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Agglomeration with the pros and cons of labor heterogeneity

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  • Ryusuke Ihara

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    Abstract

    Using a simple two-region model with the positive and negative effects of labor heterogeneity, we investigate the agglomeration pattern of entrepreneurs and the commuting pattern of heterogeneous workers. Labor heterogeneity is a source of productivity for e.g. high-tech industries as well as is an obstacle to e.g. mass production. As a result, we show that entrepreneurs tend to concentrate to a region hence regional labor markets are united with interregional commuting when (i) the commuting cost or (ii) the adjustment cost of labor heterogeneity is low, and when (iii) the input of heterogeneous labor is large. These results explain: the progress of urbanization with the decrease in commuting costs; the difference in the agglomeration tendency of industries.

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    Bibliographic Info

    Paper provided by European Regional Science Association in its series ERSA conference papers with number ersa11p528.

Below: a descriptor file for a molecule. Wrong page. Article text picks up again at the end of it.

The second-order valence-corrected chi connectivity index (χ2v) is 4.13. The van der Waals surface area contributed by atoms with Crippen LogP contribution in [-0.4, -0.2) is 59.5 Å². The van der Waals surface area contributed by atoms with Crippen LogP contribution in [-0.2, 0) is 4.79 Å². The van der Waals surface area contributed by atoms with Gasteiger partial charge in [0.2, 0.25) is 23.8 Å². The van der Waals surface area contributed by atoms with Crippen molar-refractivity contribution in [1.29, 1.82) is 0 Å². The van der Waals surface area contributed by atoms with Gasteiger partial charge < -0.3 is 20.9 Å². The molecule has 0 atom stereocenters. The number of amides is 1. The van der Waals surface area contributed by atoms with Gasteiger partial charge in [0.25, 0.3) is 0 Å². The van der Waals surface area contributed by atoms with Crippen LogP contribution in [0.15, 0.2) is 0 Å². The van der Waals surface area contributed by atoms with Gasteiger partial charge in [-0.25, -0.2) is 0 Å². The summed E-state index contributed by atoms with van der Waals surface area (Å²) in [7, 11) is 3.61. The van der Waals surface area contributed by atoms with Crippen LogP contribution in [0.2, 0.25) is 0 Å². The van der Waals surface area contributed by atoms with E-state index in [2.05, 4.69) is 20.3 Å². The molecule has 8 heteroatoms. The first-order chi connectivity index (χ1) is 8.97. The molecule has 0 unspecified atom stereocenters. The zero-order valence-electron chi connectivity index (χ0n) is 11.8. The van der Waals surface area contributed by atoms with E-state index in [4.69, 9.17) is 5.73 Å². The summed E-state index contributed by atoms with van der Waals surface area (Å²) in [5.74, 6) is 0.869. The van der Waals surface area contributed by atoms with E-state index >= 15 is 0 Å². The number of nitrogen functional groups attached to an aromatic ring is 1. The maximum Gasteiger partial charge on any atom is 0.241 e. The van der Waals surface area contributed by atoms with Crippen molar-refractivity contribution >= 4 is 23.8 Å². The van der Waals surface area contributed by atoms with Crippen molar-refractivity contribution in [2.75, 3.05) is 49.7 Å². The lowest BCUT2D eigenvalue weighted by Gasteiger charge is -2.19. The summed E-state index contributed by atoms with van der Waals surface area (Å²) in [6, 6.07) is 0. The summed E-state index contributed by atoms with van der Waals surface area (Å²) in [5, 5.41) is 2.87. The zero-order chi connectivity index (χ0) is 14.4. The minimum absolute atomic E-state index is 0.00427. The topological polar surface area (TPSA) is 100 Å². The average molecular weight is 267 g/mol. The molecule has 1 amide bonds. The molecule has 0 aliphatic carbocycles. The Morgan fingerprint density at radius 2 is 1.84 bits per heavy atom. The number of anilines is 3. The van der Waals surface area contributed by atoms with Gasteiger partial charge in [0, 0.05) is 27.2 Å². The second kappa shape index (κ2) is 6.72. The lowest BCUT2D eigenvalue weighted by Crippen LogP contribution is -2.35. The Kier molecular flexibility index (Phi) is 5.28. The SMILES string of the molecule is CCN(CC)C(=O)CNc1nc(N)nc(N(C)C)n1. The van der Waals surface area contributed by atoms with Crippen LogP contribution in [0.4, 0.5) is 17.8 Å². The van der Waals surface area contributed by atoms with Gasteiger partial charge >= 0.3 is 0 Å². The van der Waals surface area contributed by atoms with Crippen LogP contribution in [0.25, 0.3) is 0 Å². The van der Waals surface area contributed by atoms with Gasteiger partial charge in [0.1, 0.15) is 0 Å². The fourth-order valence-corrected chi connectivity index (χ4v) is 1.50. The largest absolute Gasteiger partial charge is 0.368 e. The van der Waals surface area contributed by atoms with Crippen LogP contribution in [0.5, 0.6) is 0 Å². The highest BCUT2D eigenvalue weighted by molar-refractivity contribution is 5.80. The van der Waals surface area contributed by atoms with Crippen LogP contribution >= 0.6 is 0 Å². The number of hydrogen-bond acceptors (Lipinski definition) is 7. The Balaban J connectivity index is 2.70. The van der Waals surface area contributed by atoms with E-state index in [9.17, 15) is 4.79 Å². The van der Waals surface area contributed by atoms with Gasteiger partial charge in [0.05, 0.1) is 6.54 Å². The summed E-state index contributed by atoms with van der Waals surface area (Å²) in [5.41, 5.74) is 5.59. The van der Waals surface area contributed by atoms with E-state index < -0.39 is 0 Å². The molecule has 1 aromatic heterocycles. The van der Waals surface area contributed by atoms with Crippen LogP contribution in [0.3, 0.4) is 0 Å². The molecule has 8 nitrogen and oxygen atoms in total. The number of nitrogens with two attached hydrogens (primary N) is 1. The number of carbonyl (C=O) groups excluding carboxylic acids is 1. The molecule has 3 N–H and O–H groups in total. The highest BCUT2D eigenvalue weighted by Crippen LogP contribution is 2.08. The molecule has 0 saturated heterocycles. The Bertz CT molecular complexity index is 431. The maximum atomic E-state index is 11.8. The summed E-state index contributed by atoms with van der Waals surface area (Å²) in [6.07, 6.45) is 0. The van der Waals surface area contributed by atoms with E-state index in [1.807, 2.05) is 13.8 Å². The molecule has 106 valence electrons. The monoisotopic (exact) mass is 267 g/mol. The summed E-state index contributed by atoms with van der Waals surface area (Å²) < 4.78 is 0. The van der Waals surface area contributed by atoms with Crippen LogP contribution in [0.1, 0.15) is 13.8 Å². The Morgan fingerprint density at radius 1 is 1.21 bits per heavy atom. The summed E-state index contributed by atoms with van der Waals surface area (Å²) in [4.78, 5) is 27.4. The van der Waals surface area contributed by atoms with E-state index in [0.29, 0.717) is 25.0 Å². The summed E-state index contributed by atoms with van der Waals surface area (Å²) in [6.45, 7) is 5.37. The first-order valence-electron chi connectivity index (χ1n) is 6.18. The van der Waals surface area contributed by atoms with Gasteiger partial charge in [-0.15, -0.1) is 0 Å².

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    Date of creation: Sep 2011
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    Handle: RePEc:wiw:wiwrsa:ersa11p528

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    1. Marcus Berliant & Masahisa Fujita, 2005. "Knowledge Creation as a Square Dance on the Hilbert Cube," Game Theory and Information, EconWPA 0506006, EconWPA, revised 26 Sep 2005.
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    6. Krugman, Paul, 1991. "Increasing Returns and Economic Geography," Journal of Political Economy, University of Chicago Press, University of Chicago Press, vol. 99(3), pages 483-99, June.
    7. Ottaviano, Gianmarco Ireo Paolo & Prarolo, Giovanni, 2009. "Cultural Identity and Knowledge Creation in Cosmopolitan Cities," CEPR Discussion Papers, C.E.P.R. Discussion Papers 7432, C.E.P.R. Discussion Papers.
    8. BEHRENS, Kristian & SATO, Yasuhiro, 2006. "Labor market integration and migration: impacts on skill formation and the wage structure," CORE Discussion Papers, Université catholique de Louvain, Center for Operations Research and Econometrics (CORE) 2006001, Université catholique de Louvain, Center for Operations Research and Econometrics (CORE).
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